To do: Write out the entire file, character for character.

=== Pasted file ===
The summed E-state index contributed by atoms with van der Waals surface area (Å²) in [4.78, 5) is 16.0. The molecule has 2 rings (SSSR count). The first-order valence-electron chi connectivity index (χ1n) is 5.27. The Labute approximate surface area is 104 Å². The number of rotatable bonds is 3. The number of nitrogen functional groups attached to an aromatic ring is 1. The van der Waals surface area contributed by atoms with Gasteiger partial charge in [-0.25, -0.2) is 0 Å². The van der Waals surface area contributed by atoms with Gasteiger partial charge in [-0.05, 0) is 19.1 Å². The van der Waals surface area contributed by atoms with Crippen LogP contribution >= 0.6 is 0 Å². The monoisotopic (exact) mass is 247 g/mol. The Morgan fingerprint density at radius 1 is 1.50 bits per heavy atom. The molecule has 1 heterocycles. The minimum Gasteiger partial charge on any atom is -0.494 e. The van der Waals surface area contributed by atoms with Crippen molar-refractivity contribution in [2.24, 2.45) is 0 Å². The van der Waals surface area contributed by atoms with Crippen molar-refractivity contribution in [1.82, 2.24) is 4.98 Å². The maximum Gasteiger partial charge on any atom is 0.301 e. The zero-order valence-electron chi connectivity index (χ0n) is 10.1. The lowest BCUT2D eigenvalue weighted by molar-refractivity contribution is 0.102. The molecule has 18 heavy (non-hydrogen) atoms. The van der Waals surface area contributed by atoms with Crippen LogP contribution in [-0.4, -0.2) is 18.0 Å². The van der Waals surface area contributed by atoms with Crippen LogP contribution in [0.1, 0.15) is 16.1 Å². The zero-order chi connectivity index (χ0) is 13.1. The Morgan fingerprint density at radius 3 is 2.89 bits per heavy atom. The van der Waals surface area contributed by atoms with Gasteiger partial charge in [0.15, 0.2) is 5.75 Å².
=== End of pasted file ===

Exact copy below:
The summed E-state index contributed by atoms with van der Waals surface area (Å²) in [4.78, 5) is 16.0. The molecule has 2 rings (SSSR count). The first-order valence-electron chi connectivity index (χ1n) is 5.27. The Labute approximate surface area is 104 Å². The number of rotatable bonds is 3. The number of nitrogen functional groups attached to an aromatic ring is 1. The van der Waals surface area contributed by atoms with Gasteiger partial charge in [-0.25, -0.2) is 0 Å². The van der Waals surface area contributed by atoms with Gasteiger partial charge in [-0.05, 0) is 19.1 Å². The van der Waals surface area contributed by atoms with Crippen LogP contribution >= 0.6 is 0 Å². The monoisotopic (exact) mass is 247 g/mol. The Morgan fingerprint density at radius 1 is 1.50 bits per heavy atom. The molecule has 1 heterocycles. The minimum Gasteiger partial charge on any atom is -0.494 e. The van der Waals surface area contributed by atoms with Crippen molar-refractivity contribution in [2.24, 2.45) is 0 Å². The van der Waals surface area contributed by atoms with Crippen molar-refractivity contribution in [1.82, 2.24) is 4.98 Å². The maximum Gasteiger partial charge on any atom is 0.301 e. The zero-order valence-electron chi connectivity index (χ0n) is 10.1. The lowest BCUT2D eigenvalue weighted by molar-refractivity contribution is 0.102. The molecule has 18 heavy (non-hydrogen) atoms. The van der Waals surface area contributed by atoms with Crippen LogP contribution in [-0.4, -0.2) is 18.0 Å². The van der Waals surface area contributed by atoms with Crippen LogP contribution in [0.1, 0.15) is 16.1 Å². The zero-order chi connectivity index (χ0) is 13.1. The Morgan fingerprint density at radius 3 is 2.89 bits per heavy atom. The van der Waals surface area contributed by atoms with Gasteiger partial charge in [0.15, 0.2) is 5.75 Å².